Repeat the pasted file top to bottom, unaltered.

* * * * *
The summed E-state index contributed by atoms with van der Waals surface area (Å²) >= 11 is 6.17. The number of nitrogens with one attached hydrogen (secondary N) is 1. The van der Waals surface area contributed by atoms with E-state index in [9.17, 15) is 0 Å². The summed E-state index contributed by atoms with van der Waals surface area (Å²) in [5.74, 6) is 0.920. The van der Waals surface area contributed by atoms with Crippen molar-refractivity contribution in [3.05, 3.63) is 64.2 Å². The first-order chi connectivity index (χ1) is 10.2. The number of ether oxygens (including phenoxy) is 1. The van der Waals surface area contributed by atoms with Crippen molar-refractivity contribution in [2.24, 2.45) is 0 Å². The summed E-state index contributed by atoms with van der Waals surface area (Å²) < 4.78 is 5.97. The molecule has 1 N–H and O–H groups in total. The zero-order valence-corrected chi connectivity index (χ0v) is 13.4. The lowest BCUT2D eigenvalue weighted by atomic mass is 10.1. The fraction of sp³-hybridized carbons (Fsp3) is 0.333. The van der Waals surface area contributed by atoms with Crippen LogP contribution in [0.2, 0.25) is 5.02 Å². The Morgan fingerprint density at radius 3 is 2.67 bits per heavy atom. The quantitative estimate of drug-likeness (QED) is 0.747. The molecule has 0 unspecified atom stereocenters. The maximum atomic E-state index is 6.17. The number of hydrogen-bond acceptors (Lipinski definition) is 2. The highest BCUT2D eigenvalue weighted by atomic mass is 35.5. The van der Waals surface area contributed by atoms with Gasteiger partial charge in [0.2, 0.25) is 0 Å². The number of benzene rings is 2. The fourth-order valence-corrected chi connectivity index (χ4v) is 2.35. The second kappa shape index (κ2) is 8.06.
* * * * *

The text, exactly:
The summed E-state index contributed by atoms with van der Waals surface area (Å²) >= 11 is 6.17. The number of nitrogens with one attached hydrogen (secondary N) is 1. The van der Waals surface area contributed by atoms with E-state index in [9.17, 15) is 0 Å². The summed E-state index contributed by atoms with van der Waals surface area (Å²) in [5.74, 6) is 0.920. The van der Waals surface area contributed by atoms with Crippen molar-refractivity contribution in [3.05, 3.63) is 64.2 Å². The first-order chi connectivity index (χ1) is 10.2. The number of ether oxygens (including phenoxy) is 1. The van der Waals surface area contributed by atoms with Crippen molar-refractivity contribution in [2.24, 2.45) is 0 Å². The summed E-state index contributed by atoms with van der Waals surface area (Å²) < 4.78 is 5.97. The molecule has 1 N–H and O–H groups in total. The zero-order valence-corrected chi connectivity index (χ0v) is 13.4. The lowest BCUT2D eigenvalue weighted by atomic mass is 10.1. The fraction of sp³-hybridized carbons (Fsp3) is 0.333. The van der Waals surface area contributed by atoms with Crippen LogP contribution in [0.2, 0.25) is 5.02 Å². The Morgan fingerprint density at radius 3 is 2.67 bits per heavy atom. The quantitative estimate of drug-likeness (QED) is 0.747. The molecule has 0 unspecified atom stereocenters. The maximum atomic E-state index is 6.17. The number of hydrogen-bond acceptors (Lipinski definition) is 2. The highest BCUT2D eigenvalue weighted by atomic mass is 35.5. The van der Waals surface area contributed by atoms with Gasteiger partial charge in [0.2, 0.25) is 0 Å². The number of benzene rings is 2. The fourth-order valence-corrected chi connectivity index (χ4v) is 2.35. The second kappa shape index (κ2) is 8.06.